number of images that can be stored on a magnetic disk depends on the
numerical size of the images and the disk capacity.
advantages magnetic disk include the ability to write/record and read
data very rapidly. Data that is no longer needed can be erased to
make space available for new data.
A limitation of magnetic disk is they might not have the capacity to store all images produced in a medical imaging facility.
If image data is confined to a single disk, there is the possibility of the data being destroyed in the event of a mechanical failure, commonly known as a "crash".
A RAID is a configuration made-up of multiple disk that are used together to make multiple copies of data (redundant copies) to reduce the possibility of loss in case of one disk failure.
RAID configurations can also be used to increase the speed of some data processing and management operations.
are several types of digital storage media that record the data in
optical form using light. One of the most widely used, for both
medical images and many other forms of data, is the Compact Disk (CD)
that is illustrated here.
The bit positions are located along a long spiral path running from the outer edge to near the center of the disk. The surface of the disk is material that reflects light.
Writing or recording is done by a laser. This laser produces a relatively intense beam of light that is directed to the bit positions as the disk rotates. The laser beam is turned on and off by the series of pulses representing the bits to be recorded. If the beam is off as it passes over a bit position, the reflective surface is not affected, and that bit position remains as a "little mirror" that will reflect light. If the laser beam is on as it passes over a bit position, it "burns" the surface and destroys the ability to reflect. With this process each bit position is now marked by being either reflecting or nonreflecting.
When the bit positions pass under the read laser (it is less intense than the write laser) they either reflect or do not reflect the light to a detector that converts the light pulses into electrical pulses.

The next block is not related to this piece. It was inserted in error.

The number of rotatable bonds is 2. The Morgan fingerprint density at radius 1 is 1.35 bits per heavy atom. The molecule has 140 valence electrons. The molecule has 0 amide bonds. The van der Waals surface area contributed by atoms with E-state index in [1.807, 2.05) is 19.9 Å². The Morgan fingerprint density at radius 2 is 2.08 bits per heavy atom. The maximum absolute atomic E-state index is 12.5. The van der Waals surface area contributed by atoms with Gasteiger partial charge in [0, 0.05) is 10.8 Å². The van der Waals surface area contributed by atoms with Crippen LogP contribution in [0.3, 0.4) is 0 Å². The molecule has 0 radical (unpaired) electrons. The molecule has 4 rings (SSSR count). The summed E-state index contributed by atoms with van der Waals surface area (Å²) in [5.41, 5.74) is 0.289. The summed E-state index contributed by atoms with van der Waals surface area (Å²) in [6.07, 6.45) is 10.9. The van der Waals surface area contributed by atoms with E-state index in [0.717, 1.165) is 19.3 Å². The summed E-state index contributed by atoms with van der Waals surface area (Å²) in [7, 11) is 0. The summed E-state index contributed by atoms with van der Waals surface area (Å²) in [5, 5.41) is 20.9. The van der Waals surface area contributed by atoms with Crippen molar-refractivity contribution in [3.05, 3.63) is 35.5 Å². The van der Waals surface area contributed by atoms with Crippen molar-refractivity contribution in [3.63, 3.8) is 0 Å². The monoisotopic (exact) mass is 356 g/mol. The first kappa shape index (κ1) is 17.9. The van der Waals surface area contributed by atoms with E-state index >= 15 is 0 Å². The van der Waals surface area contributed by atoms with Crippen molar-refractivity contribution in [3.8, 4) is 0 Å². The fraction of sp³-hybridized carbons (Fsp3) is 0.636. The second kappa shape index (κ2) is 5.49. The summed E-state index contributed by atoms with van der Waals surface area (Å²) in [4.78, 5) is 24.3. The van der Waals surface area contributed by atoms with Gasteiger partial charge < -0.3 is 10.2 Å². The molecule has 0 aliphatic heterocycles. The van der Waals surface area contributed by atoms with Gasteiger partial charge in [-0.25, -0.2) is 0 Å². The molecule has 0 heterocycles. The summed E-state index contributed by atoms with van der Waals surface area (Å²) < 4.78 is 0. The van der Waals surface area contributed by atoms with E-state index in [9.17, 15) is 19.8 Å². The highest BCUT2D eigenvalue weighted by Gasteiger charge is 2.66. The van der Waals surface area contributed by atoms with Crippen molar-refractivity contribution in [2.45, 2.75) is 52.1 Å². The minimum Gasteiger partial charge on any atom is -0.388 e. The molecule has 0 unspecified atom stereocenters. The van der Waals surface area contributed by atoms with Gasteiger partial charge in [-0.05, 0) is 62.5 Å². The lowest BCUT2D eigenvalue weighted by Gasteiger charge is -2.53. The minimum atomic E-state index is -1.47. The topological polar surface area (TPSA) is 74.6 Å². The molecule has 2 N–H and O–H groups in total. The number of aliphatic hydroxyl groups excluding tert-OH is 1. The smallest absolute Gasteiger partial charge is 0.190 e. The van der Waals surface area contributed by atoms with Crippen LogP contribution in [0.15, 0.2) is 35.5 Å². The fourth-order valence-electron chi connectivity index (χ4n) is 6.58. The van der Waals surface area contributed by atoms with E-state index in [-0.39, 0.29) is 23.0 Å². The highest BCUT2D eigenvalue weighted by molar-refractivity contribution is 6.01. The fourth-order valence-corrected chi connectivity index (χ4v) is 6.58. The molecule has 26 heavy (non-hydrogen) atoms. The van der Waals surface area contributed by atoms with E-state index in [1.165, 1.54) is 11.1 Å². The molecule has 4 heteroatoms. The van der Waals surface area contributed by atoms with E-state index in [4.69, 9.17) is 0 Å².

media, such as CDs, have a relatively large storage capacity because the
optical recording process can form very small bits on the surface of the
However, a major advantage is that most optical recording media, such as CDs, are on disk that are easily exchangeable.
By using multiple disk many images can be stored or archived.
One limitation is that the multiple disk must be filed in some system where specific sets of images can be located and retrieved when needed. This can be done manually or with some type of automatic retrieval system.
The Optical Jukebox is a device for filing optical media disk. It is connected to the image management system. When the archived images for a specific patient are needed for viewing, the system locates the disk containing the images, mechanically inserts it into the reader, and the image data is made available for display.
medical digital image systems use a combination of storage and memory
devices. The function of each depends on it's capabilities and
Random Access Memory (RAM) stores images and other data while the images are being recorded, processed, etc. It has a relatively limited capacity.
Magnetic Disk store images and data that are generally available for immediate display and viewing. They might be in a RAID configuration for increased security and safety of stored images. Magnetic disks might not have the capacity for storing and archiving large quantities of images.
Optical Media in several different forms can be used to store and archive large quantities of images.